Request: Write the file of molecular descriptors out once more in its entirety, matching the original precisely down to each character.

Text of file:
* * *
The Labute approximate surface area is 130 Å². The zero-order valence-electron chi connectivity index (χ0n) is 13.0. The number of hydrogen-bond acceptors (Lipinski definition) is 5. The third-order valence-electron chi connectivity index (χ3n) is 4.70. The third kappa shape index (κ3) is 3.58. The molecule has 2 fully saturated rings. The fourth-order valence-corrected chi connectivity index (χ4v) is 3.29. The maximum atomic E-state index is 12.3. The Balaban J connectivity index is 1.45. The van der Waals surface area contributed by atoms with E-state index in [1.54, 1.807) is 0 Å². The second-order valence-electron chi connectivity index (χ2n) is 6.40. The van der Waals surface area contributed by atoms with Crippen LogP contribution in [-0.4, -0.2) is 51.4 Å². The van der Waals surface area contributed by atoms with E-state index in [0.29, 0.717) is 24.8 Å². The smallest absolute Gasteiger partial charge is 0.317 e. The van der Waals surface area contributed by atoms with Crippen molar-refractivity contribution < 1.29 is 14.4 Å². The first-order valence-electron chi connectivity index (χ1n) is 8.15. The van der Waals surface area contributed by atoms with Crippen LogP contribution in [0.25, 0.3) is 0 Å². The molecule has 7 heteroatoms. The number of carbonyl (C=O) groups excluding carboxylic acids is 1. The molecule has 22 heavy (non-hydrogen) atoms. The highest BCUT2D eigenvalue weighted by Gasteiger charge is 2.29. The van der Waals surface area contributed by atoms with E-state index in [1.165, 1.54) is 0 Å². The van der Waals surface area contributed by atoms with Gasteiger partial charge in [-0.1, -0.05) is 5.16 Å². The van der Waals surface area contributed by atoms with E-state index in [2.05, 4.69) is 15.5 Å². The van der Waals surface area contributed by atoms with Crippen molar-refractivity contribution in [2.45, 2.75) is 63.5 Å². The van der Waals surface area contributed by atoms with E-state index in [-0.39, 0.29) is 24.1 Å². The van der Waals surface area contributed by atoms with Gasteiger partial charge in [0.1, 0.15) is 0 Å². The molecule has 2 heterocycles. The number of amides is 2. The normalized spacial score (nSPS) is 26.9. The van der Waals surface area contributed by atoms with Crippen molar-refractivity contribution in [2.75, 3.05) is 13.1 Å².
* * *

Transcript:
The Labute approximate surface area is 130 Å². The zero-order valence-electron chi connectivity index (χ0n) is 13.0. The number of hydrogen-bond acceptors (Lipinski definition) is 5. The third-order valence-electron chi connectivity index (χ3n) is 4.70. The third kappa shape index (κ3) is 3.58. The molecule has 2 fully saturated rings. The fourth-order valence-corrected chi connectivity index (χ4v) is 3.29. The maximum atomic E-state index is 12.3. The Balaban J connectivity index is 1.45. The van der Waals surface area contributed by atoms with E-state index in [1.54, 1.807) is 0 Å². The second-order valence-electron chi connectivity index (χ2n) is 6.40. The van der Waals surface area contributed by atoms with Crippen LogP contribution in [-0.4, -0.2) is 51.4 Å². The van der Waals surface area contributed by atoms with E-state index in [0.29, 0.717) is 24.8 Å². The smallest absolute Gasteiger partial charge is 0.317 e. The van der Waals surface area contributed by atoms with Crippen molar-refractivity contribution < 1.29 is 14.4 Å². The first-order valence-electron chi connectivity index (χ1n) is 8.15. The van der Waals surface area contributed by atoms with Crippen LogP contribution in [0.25, 0.3) is 0 Å². The molecule has 7 heteroatoms. The number of carbonyl (C=O) groups excluding carboxylic acids is 1. The molecule has 22 heavy (non-hydrogen) atoms. The highest BCUT2D eigenvalue weighted by Gasteiger charge is 2.29. The van der Waals surface area contributed by atoms with E-state index in [1.165, 1.54) is 0 Å². The van der Waals surface area contributed by atoms with Gasteiger partial charge in [-0.1, -0.05) is 5.16 Å². The van der Waals surface area contributed by atoms with E-state index in [2.05, 4.69) is 15.5 Å². The van der Waals surface area contributed by atoms with Crippen molar-refractivity contribution in [2.45, 2.75) is 63.5 Å². The van der Waals surface area contributed by atoms with E-state index in [-0.39, 0.29) is 24.1 Å². The van der Waals surface area contributed by atoms with Gasteiger partial charge in [0.1, 0.15) is 0 Å². The molecule has 2 heterocycles. The number of amides is 2. The normalized spacial score (nSPS) is 26.9. The van der Waals surface area contributed by atoms with Crippen molar-refractivity contribution in [2.75, 3.05) is 13.1 Å².